Autumn gardening -feature image

Autumn evokes different feelings for different people; for some, it’s the sadness that comes at the end of summer, for others, it’s a chance to wind down as winter approaches. For gardeners, however, it’s not a time to stop working – autumn is actually the perfect time to garden!

Though summer may seem like a more pleasant time to be getting green fingered, the months leading up to winter are extremely important for our garden. As the weather is cooler and root systems can develop, now is the perfect time to plant and plan for next year. It is essential that we focus on removing the old (including deadheading summer plants to prolong them) and improving soil to prepare for the new.

Today, I presented on This Morning, talking about autumn gardening and what you can do to get the most out of your garden at this time of year. See all the images from today’s set below!

Grow at Home this Autumn

This season, The RHS has launched an initiative to get people gardening in autumn, acting upon their own research which revealed that 65% of UK adults do not believe autumn is the most important gardening season. Considering the many spring-flowering bulbs, trees and shrubs, and winter vegetables that can be planted in autumn, this is a very important season for gardeners who want to plan ahead for the new year!

According to The RHS, ‘The soil [in autumn] is moist and warm, but not yet soggy, and gives plants more time to grow new roots and be less vulnerable to dry periods in summer. Evergreens particularly establish well in autumn without the difficult fluctuations of spring weather and, when planted in spring, they usually need significant watering.’

However, the benefits of gardening in autumn also extend to the environmental impact. Planting evergreens, trees and many varieties of perennials over autumn usually means using less water, due to cooler climates and higher levels of rain. Plus, fallen leaves collected from the garden make a really great soil improver for next year’s plants when added to the compost heap, rather than heading for landfill in your council bin!

The ‘Grow at Home this Autumn’ initiative began on 14th September 2020 with ‘Bulb Week’, which aims to educate the 61% of survey respondents who didn’t know that tulip and daffodil bulbs should be planted in autumn! This part of the campaign is brimming with ideas and ways to grow your favourite bulbs, with indoor ideas, bulbs for containers and ways to add spring colour to your borders. Find out more on The RHS website.

There’s lots of information below about what you can do in your garden in autumn, but if you want a more specific month-by-month guide, click here for your dedicated gardening calendar!

Autumn pots

It’s time to swap out the old for the new! Use foliage as well as flowers and choose cool season plants: e.g pansies, violas, primroses – a primrose can even bloom under a sheet of ice and snow!

Avoid tender summer blooms (that need summer heat) such as geraniums. Feeding is not required at this time of year, and watering requirements will be much less during the cooler months.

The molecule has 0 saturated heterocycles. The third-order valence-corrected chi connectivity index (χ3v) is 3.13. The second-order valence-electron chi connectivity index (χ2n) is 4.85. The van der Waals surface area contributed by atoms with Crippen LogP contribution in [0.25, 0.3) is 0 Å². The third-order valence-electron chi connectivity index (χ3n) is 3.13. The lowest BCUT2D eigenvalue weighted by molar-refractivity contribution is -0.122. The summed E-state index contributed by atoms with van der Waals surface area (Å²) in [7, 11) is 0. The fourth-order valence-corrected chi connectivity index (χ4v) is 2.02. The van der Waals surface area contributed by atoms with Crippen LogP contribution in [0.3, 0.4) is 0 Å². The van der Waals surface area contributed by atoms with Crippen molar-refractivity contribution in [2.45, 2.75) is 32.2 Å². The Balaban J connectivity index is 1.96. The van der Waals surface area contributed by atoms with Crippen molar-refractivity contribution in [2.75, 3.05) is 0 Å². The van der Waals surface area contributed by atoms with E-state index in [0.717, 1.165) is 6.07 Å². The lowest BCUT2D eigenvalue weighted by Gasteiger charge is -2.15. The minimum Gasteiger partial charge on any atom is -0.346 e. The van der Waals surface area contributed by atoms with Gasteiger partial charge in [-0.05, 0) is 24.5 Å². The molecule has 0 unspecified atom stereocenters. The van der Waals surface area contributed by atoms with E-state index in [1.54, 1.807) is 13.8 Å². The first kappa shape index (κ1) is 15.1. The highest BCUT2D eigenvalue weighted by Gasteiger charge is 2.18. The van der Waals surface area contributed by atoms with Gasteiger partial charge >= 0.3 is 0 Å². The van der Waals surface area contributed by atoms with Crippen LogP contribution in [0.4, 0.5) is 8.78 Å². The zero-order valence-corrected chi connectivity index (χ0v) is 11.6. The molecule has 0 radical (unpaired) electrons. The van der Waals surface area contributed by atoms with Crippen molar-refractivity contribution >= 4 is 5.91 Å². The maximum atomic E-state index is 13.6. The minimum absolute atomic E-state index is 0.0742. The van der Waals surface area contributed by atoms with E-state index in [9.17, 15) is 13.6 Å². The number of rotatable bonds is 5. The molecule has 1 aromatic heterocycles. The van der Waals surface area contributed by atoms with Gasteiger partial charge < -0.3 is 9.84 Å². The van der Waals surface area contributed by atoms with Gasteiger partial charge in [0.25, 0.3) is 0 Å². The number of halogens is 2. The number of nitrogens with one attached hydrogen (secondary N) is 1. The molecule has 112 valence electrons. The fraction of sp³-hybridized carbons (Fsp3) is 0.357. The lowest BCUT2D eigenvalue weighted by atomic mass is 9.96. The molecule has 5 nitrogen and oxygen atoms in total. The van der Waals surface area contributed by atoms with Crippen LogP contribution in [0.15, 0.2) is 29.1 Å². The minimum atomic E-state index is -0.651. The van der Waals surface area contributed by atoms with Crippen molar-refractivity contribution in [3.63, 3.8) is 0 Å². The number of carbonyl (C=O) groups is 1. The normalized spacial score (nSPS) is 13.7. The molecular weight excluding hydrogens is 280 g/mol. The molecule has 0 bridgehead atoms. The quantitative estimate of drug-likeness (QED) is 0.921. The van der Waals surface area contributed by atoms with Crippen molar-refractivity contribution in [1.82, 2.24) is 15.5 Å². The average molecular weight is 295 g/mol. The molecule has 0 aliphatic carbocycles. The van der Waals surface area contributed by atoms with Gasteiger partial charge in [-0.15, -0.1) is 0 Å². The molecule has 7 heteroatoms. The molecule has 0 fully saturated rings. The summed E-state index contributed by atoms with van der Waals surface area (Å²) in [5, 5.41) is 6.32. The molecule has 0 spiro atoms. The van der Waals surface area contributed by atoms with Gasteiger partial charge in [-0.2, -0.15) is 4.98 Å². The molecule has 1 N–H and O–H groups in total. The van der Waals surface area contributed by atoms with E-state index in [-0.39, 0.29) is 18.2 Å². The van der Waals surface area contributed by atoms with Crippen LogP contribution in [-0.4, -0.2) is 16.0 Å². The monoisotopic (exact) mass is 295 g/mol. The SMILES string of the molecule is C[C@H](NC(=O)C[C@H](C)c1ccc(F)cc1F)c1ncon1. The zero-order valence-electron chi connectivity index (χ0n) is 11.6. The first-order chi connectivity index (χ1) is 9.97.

Edibles for winter



It’s not just flowers that we should be thinking about. Autumn is the perfect time to start planting some of our own herbs and veg to grow through winter. A ‘Vegepod’ is an easier way to keep plants protected and nourished. It benefits the less able bodied (very easy planting) and helps keep soil fresh.

Lasagne planting

Lasagne planting is layering bulbs at different heights of the container, which allows you to create longer lasting displays, and save space! Bulbs are easy to look after as all the goodness is already inside of them, so perfect for people who don’t have quite as much time. It is important to look for good quality bulbs and leave enough room between them when planting.

For more info on lasagne planting, watch my video here.

Bare root plants

Bare root plant


These are dormant (not actively growing) perennial plants that are dug up and stored without any soil around their roots. establish much easier in cooler months, works fantastically well for fruit trees and shrubs.

You can find out more about how to work with bare root plants here!

Border refresh

Autumn garden borders


Now is a good time to give our borders a tidy and cut down plants that have become too overgrown. You can also use mulch as an aid, as well as ‘magic fungi’ that you can add to your soil to improve performance of your plants.

Preparing for winter

Here are a couple of issues that we will encounter in our gardens as we head into autumn and winter:

Frost – You can protect more tender plants that will be affected by frost using a fleece or an old curtain. Watch the frost forecasts to make sure you are prepared.

Cutting the lawn – October or early November will be your last cut of the year. Don’t cut your lawn too short as it will be more susceptible to frost and disease damage.

Want some more ideas for autumn gardening? How about taking a quiz to find your perfect autumn garden style, tring out beautiful autumn-flowering snowdrops, or trying out leaf art?!

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